Impostor in their midst
Sir — Earlier there were doubts whether he was a “tribal”, and now it appears that he might not even be a scheduled caste (“Jogi caste certificate goes missing”, Feb 3). And to say this is not to give in to Ajit Jogi’s carpers — the villains in the Bharatiya Janata Party. Only the very naive would believe Jogi’s defence that his son’s caste certificate had gone “missing” from the Indore collectorate. It is almost as paltry an excuse as the West Bengal government’s claim in the Supreme Court that records of a custodial death case had been eaten by white ants. Jogi’s excuse is so ridden with holes that it seems he didn’t even apply his mind while framing it. This can only be a measure of how confident Jogi feels about getting away with his excuses, not only with his party high command but also with his constituency in Chhattisgarh. In the final analysis, the tribals of the area would perhaps have been better off without a state of their own instead of being saddled with someone like Jogi.
Sumana Ghosh, Calcutta
Sir — Partha Chatterjee correctly warns that officially supported cultural nationalism will only make India intolerant (“A subtle poison”, Jan 30). Take Pakistan, where the desire of the Urdu-speaking Punjabi lobby to impose on the whole of the country led to the creation of Bangladesh. In fact, whenever and wherever majoritarian parties have risen, their ugly ideologies have been projected as nationalism. Be it Nazi Germany or the Hindutva parties in India, it is the same story. These parties do not believe in unity in diversity — the only unity, for them, is for the entire nation to adopt the culture of the majority community. But ignoring the culture of the minorities only serves to jeopardize a nation’s unity.
We may have become more modern technologically, but we continue to harbour the primitive desire to dominate over others through language, religion, caste or colour. Nationalist parties cleverly exploit this universal human trait. They perpetuate a myth of a national culture in which Hindi is the rashtrabhasha and the Ram mandir issue becomes a matter of “national honour”. But sectarian politics in the guise of nationalism does not augur well for the unity of the country.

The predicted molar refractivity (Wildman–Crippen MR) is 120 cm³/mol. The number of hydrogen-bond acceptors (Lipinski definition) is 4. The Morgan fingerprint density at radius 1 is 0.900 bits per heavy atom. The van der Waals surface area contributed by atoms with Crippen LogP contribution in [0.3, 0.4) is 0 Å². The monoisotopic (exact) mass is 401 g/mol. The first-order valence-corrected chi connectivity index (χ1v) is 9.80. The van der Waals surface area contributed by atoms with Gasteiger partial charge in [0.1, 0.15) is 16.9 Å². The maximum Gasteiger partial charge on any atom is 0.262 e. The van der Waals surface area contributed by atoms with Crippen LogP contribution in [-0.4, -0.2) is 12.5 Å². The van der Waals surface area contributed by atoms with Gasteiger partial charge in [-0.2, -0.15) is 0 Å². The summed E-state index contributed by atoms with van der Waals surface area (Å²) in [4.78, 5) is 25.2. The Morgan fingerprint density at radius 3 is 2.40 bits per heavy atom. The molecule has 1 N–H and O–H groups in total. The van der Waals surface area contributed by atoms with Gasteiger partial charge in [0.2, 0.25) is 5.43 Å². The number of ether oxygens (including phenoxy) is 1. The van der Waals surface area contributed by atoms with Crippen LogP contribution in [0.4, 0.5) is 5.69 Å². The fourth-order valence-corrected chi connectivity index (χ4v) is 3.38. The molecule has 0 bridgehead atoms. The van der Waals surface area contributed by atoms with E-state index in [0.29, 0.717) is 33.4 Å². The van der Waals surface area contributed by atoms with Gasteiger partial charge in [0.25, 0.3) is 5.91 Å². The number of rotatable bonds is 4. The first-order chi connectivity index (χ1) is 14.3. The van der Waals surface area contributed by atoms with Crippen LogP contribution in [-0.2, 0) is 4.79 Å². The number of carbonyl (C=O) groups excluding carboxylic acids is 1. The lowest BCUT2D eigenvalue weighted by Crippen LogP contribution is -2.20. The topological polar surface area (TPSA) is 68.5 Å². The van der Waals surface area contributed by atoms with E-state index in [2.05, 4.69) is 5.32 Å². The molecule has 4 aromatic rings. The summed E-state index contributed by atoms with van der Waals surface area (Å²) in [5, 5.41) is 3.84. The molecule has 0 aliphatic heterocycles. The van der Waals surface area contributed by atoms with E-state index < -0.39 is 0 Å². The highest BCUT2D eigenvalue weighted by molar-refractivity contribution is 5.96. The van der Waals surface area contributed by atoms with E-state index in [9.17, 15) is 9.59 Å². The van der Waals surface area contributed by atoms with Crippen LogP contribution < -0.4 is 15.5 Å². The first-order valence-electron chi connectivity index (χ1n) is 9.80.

Kajal Chatterjee, Sodepur
Sir — Partha Chatterjee astutely zeroes in on the contradictions in the Bharatiya Janata Party. While it preaches pluralism abroad and wants non-resident Indians to remain “Indian” even though they may have long ago become citizens of another country, it also prescribes a monolithic culture at home and does not mind crushing the diversity in our multi-racial, multi-lingual country. It is sad that we are following in the footsteps of Pakistan, instead of the more prosperous and liberal countries.
Sujit De, Sodepur
Sir — Partha Chatterjee argues that the Anthropological Survey of India’s finding, there are 4,635 communities in India which do not share cultural characteristics, a language, caste, religion, occupation or marriage norms, is an indication of the impediments to cultural nationalism in India. But surely Chatterjee does not mean that these communities have nothing in common.
One school of thought believes that the words “Hindu” and “Indian” are etymologically similar and are the derivatives of a word, now lost, which referred to the inhabitants of region of the Indus river. They also hold that the name “Hinduism” was one given by the European Orientalists to the complex of religious beliefs and practices they found in the region. Thus to give primacy to the religious content of the word “Hindu” is a little wrong-headed. Also, it is wrong to say that Hindus proselytize. This is a deliberate misunderstanding of the capacity of Hindus to assimilate foreigners and bring about racial synthesis.
Science and technology, and improved means of transport and communication have resulted in the physical meeting of cultures, races, religions. The only attitude in keeping with the present context is one of tolerance and understanding.
Surajit Basak, Calcutta
All that gas
Sir — Mani Shankar Aiyar makes a strong case for Iranian gas to be piped to India through Pakistan (“Destroying a pipe dream”, Jan 28). But a news item in the same day’s edition reported that tribesmen in Pakistan blew up natural gas pipelines, for the second time in a week (“Pak pipelines blown up”, Jan 28). This exposes the inherent dangers in a pipeline such as Aiyar favours.
But what about liquified natural gas' Iran could send the gas by pipeline to its coast and set up liquefaction facilities there at lesser cost. The LPG could then be shipped to our west coast, regasified and piped to consumers.This would eliminate the risk of the disruption of supplies via Pakistan. Also, the facilities could be used to import gas from Qatar in case Iran reneges on its commitments as it did earlier in respect of the import of iron ore concentrate from Kudremukh.
N.G. Haksi, Ranchi
Sir — Surely Syed Mohammed Khatami could not have come all the way from Tehran merely to view the Republic Day parade. More important issues like the oil wars must have been discussed in private — Mani Shankar Aiyar may rest assured. That India’s foreign policy has become more effective under A.B. Vajpayee cannot be dismissed as easily as Aiyar does. But perhaps being in the opposition does hamper objectivity.
R. Sajan, Aluva, Kerala